Telstra, Optus, TPG to face court over underperforming FTTN services

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Telstra, Optus, TPG to face court over underperforming FTTN services

In a saga that stretches back to late 2017.

Telstra, Optus and TPG are to be brought before the federal court over allegations they mishandled fibre-to-the-node customers with underperforming services.

The court action, filed by the Australian Competition and Consumer Commission (ACCC), is the latest chapter in a saga that started back in late 2017.

The issue stems from inaccurate (or non-existent) line speed data provided by NBN Co at the point of sale, and then by retail providers not dropping all users back to attainable (but cheaper) tiers if they had signed up to a plan speed they could not achieve.

Both sides say they have improved their processes since 2017, in part as a result of system changes by NBN Co and specific court-enforceable undertakings agreed to by the RSPs. RSPs still argue that NBN Co's systems are inadequate or ineffective.

The ACCC alleged today that those undertakings had been breached, and that not all impacted FTTN users had received a promised fix.

Telstra, Optus and TPG Internet (now part of TPG Telecom) allegedly kept taking money from “many customers” for plans their FTTN connections did not support.

“Telstra, Optus and TPG were well aware of these issues and had earlier given undertakings to the “We are very disappointed that these companies do not seem to have taken seriously the undertakings they gave to the ACCC,” ACCC chair Rod Sims said in a statement.

In addition to allegedly failing to notify some impacted customers and offer a change of plan, the ACCC also alleges the three retail service providers (RSPs) “didn’t have adequate systems in place to implement the speed checks, notifications and remedies they said they would carry out”.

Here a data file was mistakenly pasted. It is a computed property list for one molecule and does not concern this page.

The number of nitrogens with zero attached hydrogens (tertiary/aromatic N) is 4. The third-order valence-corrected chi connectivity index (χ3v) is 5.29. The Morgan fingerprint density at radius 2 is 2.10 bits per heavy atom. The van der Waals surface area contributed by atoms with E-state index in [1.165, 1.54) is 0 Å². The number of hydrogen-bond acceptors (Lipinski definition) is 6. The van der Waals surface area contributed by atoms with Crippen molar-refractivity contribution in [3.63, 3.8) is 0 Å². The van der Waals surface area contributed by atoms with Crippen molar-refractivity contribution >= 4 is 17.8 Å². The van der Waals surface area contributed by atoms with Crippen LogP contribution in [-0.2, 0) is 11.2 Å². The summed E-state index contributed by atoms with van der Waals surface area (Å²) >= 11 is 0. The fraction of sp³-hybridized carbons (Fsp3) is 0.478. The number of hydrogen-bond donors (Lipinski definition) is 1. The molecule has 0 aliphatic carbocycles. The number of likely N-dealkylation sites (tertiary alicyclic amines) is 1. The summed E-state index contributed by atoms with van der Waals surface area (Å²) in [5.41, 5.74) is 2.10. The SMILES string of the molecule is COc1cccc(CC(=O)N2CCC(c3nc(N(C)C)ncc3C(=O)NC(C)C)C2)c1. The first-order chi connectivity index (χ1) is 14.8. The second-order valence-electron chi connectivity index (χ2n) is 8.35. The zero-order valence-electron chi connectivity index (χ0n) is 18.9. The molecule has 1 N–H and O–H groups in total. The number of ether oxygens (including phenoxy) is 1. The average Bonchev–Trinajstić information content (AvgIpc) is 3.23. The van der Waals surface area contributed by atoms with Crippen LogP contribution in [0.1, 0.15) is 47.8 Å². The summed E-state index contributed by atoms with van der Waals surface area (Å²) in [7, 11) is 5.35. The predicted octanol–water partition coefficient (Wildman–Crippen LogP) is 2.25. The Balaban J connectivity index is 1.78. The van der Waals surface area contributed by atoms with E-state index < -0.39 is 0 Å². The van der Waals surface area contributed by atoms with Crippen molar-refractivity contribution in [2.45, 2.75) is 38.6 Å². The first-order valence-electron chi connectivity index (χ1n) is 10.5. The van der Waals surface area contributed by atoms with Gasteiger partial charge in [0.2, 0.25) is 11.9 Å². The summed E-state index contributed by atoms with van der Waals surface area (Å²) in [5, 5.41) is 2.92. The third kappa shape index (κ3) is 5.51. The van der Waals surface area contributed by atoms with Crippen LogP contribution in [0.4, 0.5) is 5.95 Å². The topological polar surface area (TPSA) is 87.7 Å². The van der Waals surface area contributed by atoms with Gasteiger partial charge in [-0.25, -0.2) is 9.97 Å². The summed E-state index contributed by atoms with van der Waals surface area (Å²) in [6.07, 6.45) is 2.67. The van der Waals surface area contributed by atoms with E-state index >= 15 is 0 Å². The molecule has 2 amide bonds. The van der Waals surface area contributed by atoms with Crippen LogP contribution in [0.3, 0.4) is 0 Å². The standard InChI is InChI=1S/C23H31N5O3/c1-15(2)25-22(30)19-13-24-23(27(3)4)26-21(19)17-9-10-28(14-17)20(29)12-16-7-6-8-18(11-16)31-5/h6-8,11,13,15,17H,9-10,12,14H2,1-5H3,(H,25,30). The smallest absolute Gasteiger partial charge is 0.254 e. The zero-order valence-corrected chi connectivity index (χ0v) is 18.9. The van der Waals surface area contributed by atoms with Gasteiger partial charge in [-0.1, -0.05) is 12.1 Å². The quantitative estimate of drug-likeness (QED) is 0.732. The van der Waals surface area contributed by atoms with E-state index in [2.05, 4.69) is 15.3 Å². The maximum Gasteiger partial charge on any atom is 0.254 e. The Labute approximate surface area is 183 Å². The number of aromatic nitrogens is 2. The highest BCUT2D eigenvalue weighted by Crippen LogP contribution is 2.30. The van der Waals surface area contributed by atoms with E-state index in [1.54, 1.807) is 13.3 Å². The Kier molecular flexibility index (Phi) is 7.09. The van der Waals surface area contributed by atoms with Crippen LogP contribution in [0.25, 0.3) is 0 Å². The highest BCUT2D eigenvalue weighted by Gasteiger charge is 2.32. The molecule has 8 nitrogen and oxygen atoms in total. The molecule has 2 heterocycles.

The ACCC said its evidence for the cases came from Telstra self-reporting breaches, and from underperformance data collected by the commission’s whitebox speed test program.

Sims noted that Telstra, Optus and TPG “have promised to compensate consumers even before the court case is finalised”.

A TPG Telecom spokesperson apologised for the “oversight” and said it was unintentional.

“We will be making things right with the impacted TPG Internet customers who didn’t receive a notice about the maximum attainable speed of their NBN service,” TPG Telecom’s spokesperson said.

“For the oversight, we are sorry.

“We will be contacting the impacted TPG Internet customers and will offer them the option to move down a plan and receive a refund, leave and receive a refund or stay on their current plan.

“There was no intention whatsoever by TPG Internet to avoid its obligations and its processes were intended to provide the correct ... information to customers.”

TPG Telecom said two factors were behind the error.

“The first was failure by NBN Co to provide timely and accurate speed information to TPG Internet,” the spokesperson said.

“The second was anomalies in TPG Internet’s legacy processes in place since 2017, and these have been fixed post-merger [with Vodafone].”

An Optus spokesperson "acknowledged the ACCC's decision to commence proceedings" and said the telco is "carefully considering this matter.  

"The ACCC has acknowledged work by Optus to contact customers who are experiencing issues with their NBN service," the spokesperson said.

"Optus will continue to work to measure NBN speeds and inform customers of the options that are available to them."

Telstra group executive for onsumer and small business Michael Ackland apologised for "letting these customers down".

"We are managing this important and complicated issue proactively and accept that there are some things that we didn’t do right," he said.

“We self-reported these issues to the ACCC and we’re already taking steps to make sure customers are offered remedies and our processes are improved.

"As we’ve seen today with Optus and TPG, this issue is not isolated to us and is happening more broadly across the industry because of a complicated process."

The ACCC said it would seek a range of declarations and penalties from the three telcos.

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